August 25, 2010
The 'Party of No' is the Party of the PeopleBy Chad Stafko
This past week, President Barack Obama campaigned and raised money for a number of Democratic candidates across the country. While campaigning, President Obama took the opportunity to lambaste Republicans as obstructionists and went so far as to seemingly insult the GOP as the Party of "no we can't."
What President Obama effectively did was label the Republican Party as the party of the people, as saying "no" to the policies of Obama and the rubber-stamp Democratic leadership, like the GOP has done, reflects the will of the American people.
The major policy victories of President Obama and his Democratic allies have come despite the fact that a majority of Americans were adamantly opposed to them. When Obama championed the need for health care reform such that all Americans would be required to purchase insurance, the American people said "no." Americans were also against the multiple corporate bailouts and massive increase in government spending that have characterized this administration and the Democratic leadership.
It is this governing against the will of the people that has caused Obama's approval rating to plunge to 44 percent, according to Gallup, near the low of his presidency, and for the approval rating of the Democrat-led Congress to drop to a mere 19 percent.
During all this, Republicans have been quite vocal in their opposition to President Obama and the Democrats, essentially acting as mouthpieces for their constituents and for a majority of Americans.
Recall the passionate speech of Republican Minority Leader John Boehner on the House floor during his last stand against the passing of health care reform,
Over on the Senate side, Republican Senate Minority Leader Mitch McConnell has also been an unabashed critic of the bailouts, health care reform, and other Obama policies. Earlier this year, McConnell avowed, "The American people have made it abundantly clear that they are more interested in shrinking unemployment than expanding government. They are tired of bailouts."
Those comments by Boehner and McConnell typify what has been a rather united message among Republicans in regards to the policies pushed by Obama and the Democrats.
This unified message of the need to restrain an overreaching and spendthrift government is resonating with the American people in a profound way during the campaign season.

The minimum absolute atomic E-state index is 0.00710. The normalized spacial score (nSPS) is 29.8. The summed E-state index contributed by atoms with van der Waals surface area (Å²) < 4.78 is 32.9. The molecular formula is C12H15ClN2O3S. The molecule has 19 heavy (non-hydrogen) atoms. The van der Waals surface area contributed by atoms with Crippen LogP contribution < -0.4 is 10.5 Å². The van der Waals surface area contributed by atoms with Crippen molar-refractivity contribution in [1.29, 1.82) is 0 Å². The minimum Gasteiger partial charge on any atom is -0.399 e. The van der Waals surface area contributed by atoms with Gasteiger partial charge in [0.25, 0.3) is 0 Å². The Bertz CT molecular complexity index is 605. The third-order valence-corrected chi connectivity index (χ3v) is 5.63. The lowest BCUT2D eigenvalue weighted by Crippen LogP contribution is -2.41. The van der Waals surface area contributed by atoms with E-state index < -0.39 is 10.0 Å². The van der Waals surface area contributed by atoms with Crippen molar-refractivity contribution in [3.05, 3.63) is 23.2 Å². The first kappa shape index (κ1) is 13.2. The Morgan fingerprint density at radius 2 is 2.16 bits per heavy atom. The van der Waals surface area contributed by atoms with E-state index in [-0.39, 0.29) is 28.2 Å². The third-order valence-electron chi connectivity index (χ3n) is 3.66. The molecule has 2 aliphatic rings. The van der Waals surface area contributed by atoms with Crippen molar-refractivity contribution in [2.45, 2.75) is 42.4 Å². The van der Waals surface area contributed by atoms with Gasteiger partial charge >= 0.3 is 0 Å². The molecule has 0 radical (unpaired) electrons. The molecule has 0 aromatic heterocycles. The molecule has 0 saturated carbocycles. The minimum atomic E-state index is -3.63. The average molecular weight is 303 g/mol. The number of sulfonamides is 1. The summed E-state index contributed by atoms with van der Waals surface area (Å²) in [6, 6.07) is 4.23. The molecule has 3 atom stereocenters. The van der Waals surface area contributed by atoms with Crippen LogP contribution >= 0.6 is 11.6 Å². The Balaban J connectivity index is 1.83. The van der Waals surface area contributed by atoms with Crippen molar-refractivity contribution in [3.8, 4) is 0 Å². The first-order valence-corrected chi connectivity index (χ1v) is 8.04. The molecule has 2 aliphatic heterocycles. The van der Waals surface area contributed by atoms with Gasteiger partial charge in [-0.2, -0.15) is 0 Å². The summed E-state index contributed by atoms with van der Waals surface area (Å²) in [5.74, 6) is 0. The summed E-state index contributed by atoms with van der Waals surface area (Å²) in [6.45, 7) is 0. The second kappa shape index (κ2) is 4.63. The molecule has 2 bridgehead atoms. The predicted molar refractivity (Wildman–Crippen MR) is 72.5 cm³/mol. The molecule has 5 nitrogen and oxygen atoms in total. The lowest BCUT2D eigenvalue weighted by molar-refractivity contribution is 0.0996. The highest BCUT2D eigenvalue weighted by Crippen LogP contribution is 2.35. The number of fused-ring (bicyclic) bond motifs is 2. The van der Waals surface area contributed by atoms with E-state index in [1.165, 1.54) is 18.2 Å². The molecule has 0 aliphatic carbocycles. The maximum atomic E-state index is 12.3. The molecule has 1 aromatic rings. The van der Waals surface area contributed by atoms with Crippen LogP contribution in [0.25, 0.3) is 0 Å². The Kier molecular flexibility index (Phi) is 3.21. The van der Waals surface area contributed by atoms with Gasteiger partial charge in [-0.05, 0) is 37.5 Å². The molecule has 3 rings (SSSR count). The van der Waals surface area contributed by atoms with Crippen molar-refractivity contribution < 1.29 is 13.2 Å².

The latest RealClearPolitics (RCP) polling data show a tightening race for power in the U.S. Senate, where the Democrats currently hold a 59-41 advantage. RCP has the overall race to control the Senate at 48 Democrats to 44 Republicans with eight toss-up races. Based on the RCP data, the Republicans would need to win seven of the eight toss-up races to take control of the Senate. Among the eight toss-up races are two of the most liberal members of the Senate, Senators Harry Reid and Barbara Boxer.
The quest for control of the House looks even more favorable for Republicans, as the RCP data estimate that the GOP has the advantage 203-199, with 33 toss-up races. Democrats currently own a 255-178 advantage.
All of this united opposition by Republicans has come at a time in which Republicans have been powerless to stop President Obama and the Democrats from pursuing specific legislation and enacting their policies.
So it was rather amusing to hear President Obama describe Republicans as obstructionists last week. Obama lashed out at Senator McConnell's comments, in which he said, "I wish we had been able to obstruct more," in regards to Democrats being able to implement health care reform, fiscal stimulus, unemployment extensions, and financial reform.
At a fundraiser in Wisconsin, Obama said, "Obstruct more? Is that even possible?"
The people aren't being duped again by Obama like a majority was in 2008. Americans realize that Obama and his Democratic cronies have had full power to pass and sign into law whatever they could muster, while Republicans could do nothing about it.
The Republican Party has become the Party of the People, as the words of the GOP simply reflect the frustration held by many Americans. This will become crystal clear to Obama and the Democrats in about 10 weeks on Election Day.
Chad Stafko is a writer and political consultant living in the Midwest. He can be reached at firstname.lastname@example.org.